As I described in post #11 (Repeat after me, here), I like to ask part (a) repeatedly (as I described in post #Z). The observational units are students, and the variable is which tire they pick. This variable is categorical, not binary except that my conjecture treats it as binary. The null hypothesis is that 25% of all students would pick the right front tire, in other words that there’s nothing special about the right front tire. The alternative hypothesis is that more than 25% of all students would pick the right front tire, that there’s something special about the right front tire that makes it pop into minds first. The sample proportion who selected the right front tire is 17/44 ≈ 0.386.

To conduct a simulation analysis, the input values are a success probability of 0.25, sample size of 44, and a large number such as 1000 or 10,000 repetitions. Using an applet (here) to run this simulation produces an approximate null distribution as shown on the left:

The graph on the right reveals that the approximate *p*-value is 0.0311. This means that if students only had a 25% chance of picking the right front tire, then there’s a little more than a 3% chance that 17 or more of 44 students would have picked the right front tire. Less than 0.05 but greater than 0.01, this is a fairly small, but not very small, *p*-value. We conclude that the sample data provide fairly strong, but not very strong, evidence for the theory that students pick the right front tire more than would be expected by random chance.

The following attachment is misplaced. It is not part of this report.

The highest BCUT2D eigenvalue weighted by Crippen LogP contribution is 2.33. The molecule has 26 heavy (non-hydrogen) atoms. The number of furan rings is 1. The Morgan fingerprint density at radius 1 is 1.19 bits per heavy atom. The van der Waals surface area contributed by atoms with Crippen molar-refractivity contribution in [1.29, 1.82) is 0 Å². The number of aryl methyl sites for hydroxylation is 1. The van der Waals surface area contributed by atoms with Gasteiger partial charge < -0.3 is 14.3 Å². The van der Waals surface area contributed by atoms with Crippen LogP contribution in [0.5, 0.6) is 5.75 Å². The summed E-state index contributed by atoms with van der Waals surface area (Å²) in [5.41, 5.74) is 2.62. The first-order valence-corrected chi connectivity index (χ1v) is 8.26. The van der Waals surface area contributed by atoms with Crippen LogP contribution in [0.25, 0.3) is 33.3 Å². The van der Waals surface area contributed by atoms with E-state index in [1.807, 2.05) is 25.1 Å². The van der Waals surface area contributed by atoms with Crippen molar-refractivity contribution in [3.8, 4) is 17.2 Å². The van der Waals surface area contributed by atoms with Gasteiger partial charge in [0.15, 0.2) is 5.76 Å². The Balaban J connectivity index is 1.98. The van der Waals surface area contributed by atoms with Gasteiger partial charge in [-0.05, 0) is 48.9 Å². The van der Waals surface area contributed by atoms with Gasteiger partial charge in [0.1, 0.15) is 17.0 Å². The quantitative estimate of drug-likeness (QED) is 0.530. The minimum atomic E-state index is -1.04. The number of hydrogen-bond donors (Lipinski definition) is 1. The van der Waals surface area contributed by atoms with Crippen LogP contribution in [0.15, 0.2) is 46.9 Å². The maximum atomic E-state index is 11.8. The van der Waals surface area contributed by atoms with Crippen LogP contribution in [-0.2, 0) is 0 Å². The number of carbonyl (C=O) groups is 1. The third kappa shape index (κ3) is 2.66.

I also use these data to give students experience with recognizing and applying the binomial probability distribution.

*2. Let the random variable X represent the number of students in a class of 44 who select the right front tire. Assume that each student makes their selection independently. Also assume (for now) that each student selects randomly from the four tire options.*

*a) Describe the probability distribution of X by giving its name and specifying its parameter values.**b) Calculate Pr(X**≥ 17). Feel free to use software or a calculator. Show how you calculate this.*- c)
*In the spring quarter of 2018, 17 of 44 students in my class selected the right front tire. What conclusion would you draw? Explain how this conclusion follows from the probability in (b).*

The probability distribution of X is binomial with parameters *n* = 44 and *p* = 0.25. We can calculate Pr(X ≥ 17) by taking 1 – Pr(X ≤ 16) ≈ 1 – 0.9682 = 0.0318. This is a fairly small probability, so the observed result would be fairly surprising if the assumption that *p* = 0.25 were true, so the sample data provide fairly strong evidence that students have a higher probability than 0.25 for selecting the right front tire.

The “which tire” in-class data collection activity is not foolproof, in that the sample data does not always turn out as predicted. But a disappointing result can provide an opportunity for a worthwhile lesson.

*3. At a recent workshop for college professors, 8 of 36 workshop participants selected the right front tire.*

*a) Explain why it’s not necessary to carry out calculations for a hypothesis test of whether the sample data provide strong evidence that people select the right front tire more often than would be expected by random chance.**b) Without performing an analysis, what can you say about how the*p*-value would turn out?**c) Based on this sample result, would you reject the null hypothesis? Explain.**d) Based on this sample result, would you accept the null hypothesis? Explain.*